News Roundup: Surfjan Stevens Announces Intimate Tour, Lollapalooza, Them Crooked Vultures, Mike Seeger Dies


–Sufjan Stevens has announced an intimate fall tour. In what Asthmatic Kitty Records are calling an “east-of-Lake-Minnetonka tour,” the run focuses on eastern states, kicking off September 21st at Philly’s 250-capacity Johnny Brenda’s. Stevens wraps the tour with four New York dates: October 4th and 5th at the Bowery Ballroom, and October 6th and 7th at Brooklyn’s Music Hall of Williamsburg. California indie labelmates Cryptacize will join Stevens on several dates. Tickets go on sale Saturday. To avoid scalpers, you’ll need to pick up tickets at will call the night of the show with a photo ID. Check Asthmatic Kitty’s site for more details.

–Lollapolooza wrapped up last night with headlining sets from The Killers and Jane’s Addiction. Jane’s played a dozen songs, including a take on “Jane Says” with guest Joe Perry (Perry’s band just postponed their Canadian tour). Tool played an All Points West-similar Saturday set, full of glowsticks and creepy stage videos. The same day, the Yeah Yeah Yeah’s set saw Karen O take the stage in a crown constructed of cardboard human hands. After Lollapalooza died down last night, the Josh Homme/Dave Grohl/John Paul Jones supergroup Them Crooked Vultures made their live debut with a sold out gig at Chicago’s Metro. The Chicago Tribune reports the band played an 80 minute set of all-original heavy rock.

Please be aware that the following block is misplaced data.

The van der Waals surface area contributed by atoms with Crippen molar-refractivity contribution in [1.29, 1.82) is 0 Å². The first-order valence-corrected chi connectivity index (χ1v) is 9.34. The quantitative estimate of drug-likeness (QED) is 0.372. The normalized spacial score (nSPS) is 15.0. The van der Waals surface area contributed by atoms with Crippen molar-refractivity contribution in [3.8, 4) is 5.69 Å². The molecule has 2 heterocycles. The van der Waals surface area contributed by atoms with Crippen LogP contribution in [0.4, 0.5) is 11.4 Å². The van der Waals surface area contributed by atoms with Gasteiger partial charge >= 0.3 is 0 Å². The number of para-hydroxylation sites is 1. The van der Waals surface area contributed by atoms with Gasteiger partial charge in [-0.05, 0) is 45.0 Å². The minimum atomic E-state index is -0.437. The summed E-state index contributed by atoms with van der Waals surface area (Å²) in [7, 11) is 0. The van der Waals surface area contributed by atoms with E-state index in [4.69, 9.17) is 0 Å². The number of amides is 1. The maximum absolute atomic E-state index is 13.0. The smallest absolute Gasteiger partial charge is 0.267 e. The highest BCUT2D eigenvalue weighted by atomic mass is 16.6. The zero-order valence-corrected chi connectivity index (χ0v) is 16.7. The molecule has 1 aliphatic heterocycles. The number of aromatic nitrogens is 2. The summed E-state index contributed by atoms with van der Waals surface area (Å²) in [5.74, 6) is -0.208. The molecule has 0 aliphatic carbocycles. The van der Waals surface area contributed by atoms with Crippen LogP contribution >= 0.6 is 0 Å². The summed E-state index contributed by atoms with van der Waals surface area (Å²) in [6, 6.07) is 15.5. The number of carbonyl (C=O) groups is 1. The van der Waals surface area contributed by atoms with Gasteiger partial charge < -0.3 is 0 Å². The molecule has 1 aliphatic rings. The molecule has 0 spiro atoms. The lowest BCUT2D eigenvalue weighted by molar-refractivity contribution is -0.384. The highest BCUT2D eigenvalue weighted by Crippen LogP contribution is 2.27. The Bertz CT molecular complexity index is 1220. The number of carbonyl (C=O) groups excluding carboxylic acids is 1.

–U2 tops Billboard’s Hot Tours list, which is the sort of thing that happens when you book three shows in one shot at an 80,000 capacity stadium in Dublin.

–Folk music historian and musician Mike Seeger died Friday at his home in Lexington, Virginia. The New York Times reports the cause was multiple myeloma, a form of cancer. He was 75. Seeger was one-third of ’60s folk revivalists the New Lost City Ramblers, whose repertoire consisted of largely otherwise-forgotten songs from the ’20s and ’30s. He was the half-brother of Pete Seeger (here’s the Ramblers performing “Man of Constant Sorrow” on Pete Seeger’s mid ’60s television show.) The band was a major inspiration on Bob Dylan when he moved to New York in his early twenties. Dylan wrote about Mike Seeger in his 2004 autobiography, Chronicles: “As for being a folk musician, he was the supreme archetype. He could push a stake through Dracula’s black heart. He was the romantic, egalitarian and revolutionary type all at once.”

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